# MATH 1127 Section 2.2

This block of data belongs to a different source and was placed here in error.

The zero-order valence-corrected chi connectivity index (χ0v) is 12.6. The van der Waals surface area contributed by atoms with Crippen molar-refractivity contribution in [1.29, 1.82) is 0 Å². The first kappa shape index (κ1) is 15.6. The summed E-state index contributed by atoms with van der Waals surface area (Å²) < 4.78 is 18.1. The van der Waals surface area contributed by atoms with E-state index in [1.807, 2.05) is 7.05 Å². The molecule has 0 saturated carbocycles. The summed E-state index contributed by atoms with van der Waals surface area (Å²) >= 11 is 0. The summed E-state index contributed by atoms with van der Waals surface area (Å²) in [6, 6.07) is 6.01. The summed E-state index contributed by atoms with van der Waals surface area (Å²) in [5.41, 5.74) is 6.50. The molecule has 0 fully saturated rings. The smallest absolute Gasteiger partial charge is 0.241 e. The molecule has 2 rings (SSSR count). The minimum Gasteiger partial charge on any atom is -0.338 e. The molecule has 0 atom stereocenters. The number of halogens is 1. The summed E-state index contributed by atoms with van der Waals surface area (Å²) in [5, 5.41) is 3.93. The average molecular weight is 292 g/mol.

all right let’s talk about organizing quantitative data and again quantitative it’s dealing with numbers so we’re first gonna discuss organizing discrete data in tables and remember discrete we’re over here discrete data was thinking about something that’s countable alright so if the number of observations are a relatively small quantitative data can be treated the same way as qualitative data so this is where we would actually go through and look at our data and we would start the tally so this example here is gonna be the number of people arriving during 15-minute intervals during lunch time at Wendy’s so they randomly selected 40 15-minute intervals during lunches and recorded how many people came through the drive-through or came to the restaurant so literally they’re just gonna go through and they’re gonna tally up how many customers came during each of these 15-minute intervals they recorded it another tallying so for the number so there was only one 15-minute slot with one person and they recorded that here the number of 15 minute slot but had two customers arrive it’s gonna be six so there was the one two three four five and six and again and as we showed and tallied here so the process would be to go through all of that all over the raw data organize it into this table by tallying up how many how many times each of these occurred and then we would go ahead and write it out as the frequency and then the relative frequency this is gonna be the number of occurrences that happened for that one particular thing so the number of times one customer came through the window out of all 40 of those observations so the relative frequency is the probability or is is very closely related to the probability whenever we’re coming up with relative frequency these will all when we add them all up they will add up to you’re never gonna have a negative relative frequency so it has to be between zero and one for a relative frequency all right so if we wanted to go through and do an example with the number of siblings that everybody have we would go through and figure out how many have zero siblings so we will assume that five people have zero siblings maybe seven have one maybe another seven have two maybe nobody has three siblings and maybe one person has four and that we don’t have any with five six or seven so this is assuming that we have 20 students and that our 20s have our 20 students five of them have no siblings seven of them have one sibling seven have two siblings and one has four siblings so the relative frequency we’re going to take this frequency and divide by the total number of students so if it divided by the total number of students or observations so we said 20 so this is going to give us 0.25 for our relative frequency our seven over 20 0.35 and again seven out of 20 is then give us 0.35 the relative frequency here will be 0 and the 1 out of 20 then give us zero point zero five and again zero for the rest of these all right so let’s about a histogram so a histogram is constructed by drawing rectangles for each class of data the height of each rectangle is the frequency or the relative frequency of the class the width of each rectangle is the same and the rectangles touch each other so keep this in mind the width of each rectangle is the same and the rectangles touch each other so it’s gonna look like a bar graph only it’s a little bit more specific because again the width is the same and the rectangles touch each other so if we were to take that same data of the number of people arriving and the 15-minute intervals at Wendy’s and turn that into a histogram then we would have 1 through 11 and because of the